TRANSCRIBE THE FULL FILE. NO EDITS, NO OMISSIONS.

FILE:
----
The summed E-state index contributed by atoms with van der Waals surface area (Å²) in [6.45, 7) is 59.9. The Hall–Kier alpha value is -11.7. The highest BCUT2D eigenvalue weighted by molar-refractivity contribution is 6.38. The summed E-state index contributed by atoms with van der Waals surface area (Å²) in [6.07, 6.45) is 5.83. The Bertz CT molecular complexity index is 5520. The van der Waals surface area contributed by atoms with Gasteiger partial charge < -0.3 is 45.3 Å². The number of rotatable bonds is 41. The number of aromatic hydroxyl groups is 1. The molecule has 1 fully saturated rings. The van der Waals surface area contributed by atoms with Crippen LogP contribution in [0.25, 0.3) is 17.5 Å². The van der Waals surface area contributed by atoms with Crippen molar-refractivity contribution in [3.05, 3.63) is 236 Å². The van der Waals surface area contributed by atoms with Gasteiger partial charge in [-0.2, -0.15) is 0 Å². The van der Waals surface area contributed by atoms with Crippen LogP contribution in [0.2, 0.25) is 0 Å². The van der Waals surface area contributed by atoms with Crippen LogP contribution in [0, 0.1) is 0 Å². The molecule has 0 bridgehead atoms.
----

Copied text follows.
The summed E-state index contributed by atoms with van der Waals surface area (Å²) in [6.45, 7) is 59.9. The Hall–Kier alpha value is -11.7. The highest BCUT2D eigenvalue weighted by molar-refractivity contribution is 6.38. The summed E-state index contributed by atoms with van der Waals surface area (Å²) in [6.07, 6.45) is 5.83. The Bertz CT molecular complexity index is 5520. The van der Waals surface area contributed by atoms with Gasteiger partial charge < -0.3 is 45.3 Å². The number of rotatable bonds is 41. The number of aromatic hydroxyl groups is 1. The molecule has 1 fully saturated rings. The van der Waals surface area contributed by atoms with Crippen LogP contribution in [0.25, 0.3) is 17.5 Å². The van der Waals surface area contributed by atoms with Crippen molar-refractivity contribution in [3.05, 3.63) is 236 Å². The van der Waals surface area contributed by atoms with Gasteiger partial charge in [-0.2, -0.15) is 0 Å². The van der Waals surface area contributed by atoms with Crippen LogP contribution in [0.2, 0.25) is 0 Å². The van der Waals surface area contributed by atoms with Crippen LogP contribution in [0, 0.1) is 0 Å². The molecule has 0 bridgehead atoms.